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It took me less than a second to concede the point about working indoors, although I’d reconsider that come summer, when there isn’t a day in Texas under 100 degrees. However, he was taken aback when I replied that I felt sorry for him because he has more bosses to answer to than I do.
Yes, 99% of farriers are independent contractors, but clients share one important similarity with bosses: If you underperform to their expectations, you’re fired. The major difference between farriery and the “typical” workplace is that someone who works in a company is out of a paycheck after disappointing just one manager. A farrier, on the other hand, is much more insulated from an economic crisis after losing a “boss” or two.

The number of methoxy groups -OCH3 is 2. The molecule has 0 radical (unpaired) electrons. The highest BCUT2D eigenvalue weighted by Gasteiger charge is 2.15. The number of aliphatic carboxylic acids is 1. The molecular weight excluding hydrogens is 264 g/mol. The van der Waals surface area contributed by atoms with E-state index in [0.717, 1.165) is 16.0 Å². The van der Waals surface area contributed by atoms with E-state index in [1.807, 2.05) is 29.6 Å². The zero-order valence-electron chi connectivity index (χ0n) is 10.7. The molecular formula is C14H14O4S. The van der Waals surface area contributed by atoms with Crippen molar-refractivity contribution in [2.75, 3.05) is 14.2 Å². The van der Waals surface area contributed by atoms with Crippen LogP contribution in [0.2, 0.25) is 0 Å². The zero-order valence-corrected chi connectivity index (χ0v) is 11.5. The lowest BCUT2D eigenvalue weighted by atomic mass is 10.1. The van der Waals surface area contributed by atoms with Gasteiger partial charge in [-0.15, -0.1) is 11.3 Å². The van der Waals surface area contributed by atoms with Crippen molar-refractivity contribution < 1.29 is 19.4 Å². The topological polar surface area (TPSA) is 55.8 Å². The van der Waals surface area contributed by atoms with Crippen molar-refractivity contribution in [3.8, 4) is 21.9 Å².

I recalled this conversation from 2 years ago when talking with Hall Of Famer shoer Mike DeLeonardo about one area in which many farriers underperform for their clients: customer service.
The Salinas, Calif., farrier shared his thoughts regarding a question novice clients often ask him: Does nailing or hot fitting hurt the horse? His insight is shared in the story “How To Answer 4 Questions You’ll Likely Get From New Horse…